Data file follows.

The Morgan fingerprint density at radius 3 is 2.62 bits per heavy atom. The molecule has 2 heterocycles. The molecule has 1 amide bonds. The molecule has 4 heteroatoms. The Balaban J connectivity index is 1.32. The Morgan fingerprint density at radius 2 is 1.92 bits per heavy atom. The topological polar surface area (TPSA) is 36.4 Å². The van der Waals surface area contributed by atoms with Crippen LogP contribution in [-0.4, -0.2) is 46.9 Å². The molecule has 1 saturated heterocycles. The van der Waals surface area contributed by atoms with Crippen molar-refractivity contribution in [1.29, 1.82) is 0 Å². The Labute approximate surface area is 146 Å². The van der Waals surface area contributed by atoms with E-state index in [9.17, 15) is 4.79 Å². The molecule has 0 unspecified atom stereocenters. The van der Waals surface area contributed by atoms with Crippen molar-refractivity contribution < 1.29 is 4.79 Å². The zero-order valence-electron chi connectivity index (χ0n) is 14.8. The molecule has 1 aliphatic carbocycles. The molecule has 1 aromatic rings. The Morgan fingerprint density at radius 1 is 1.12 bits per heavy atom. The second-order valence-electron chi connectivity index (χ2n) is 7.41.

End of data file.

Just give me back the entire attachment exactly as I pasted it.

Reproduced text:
The Morgan fingerprint density at radius 3 is 2.62 bits per heavy atom. The molecule has 2 heterocycles. The molecule has 1 amide bonds. The molecule has 4 heteroatoms. The Balaban J connectivity index is 1.32. The Morgan fingerprint density at radius 2 is 1.92 bits per heavy atom. The topological polar surface area (TPSA) is 36.4 Å². The van der Waals surface area contributed by atoms with Crippen LogP contribution in [-0.4, -0.2) is 46.9 Å². The molecule has 1 saturated heterocycles. The van der Waals surface area contributed by atoms with Crippen molar-refractivity contribution in [1.29, 1.82) is 0 Å². The Labute approximate surface area is 146 Å². The van der Waals surface area contributed by atoms with E-state index in [9.17, 15) is 4.79 Å². The molecule has 0 unspecified atom stereocenters. The van der Waals surface area contributed by atoms with Crippen molar-refractivity contribution < 1.29 is 4.79 Å². The zero-order valence-electron chi connectivity index (χ0n) is 14.8. The molecule has 1 aliphatic carbocycles. The molecule has 1 aromatic rings. The Morgan fingerprint density at radius 1 is 1.12 bits per heavy atom. The second-order valence-electron chi connectivity index (χ2n) is 7.41.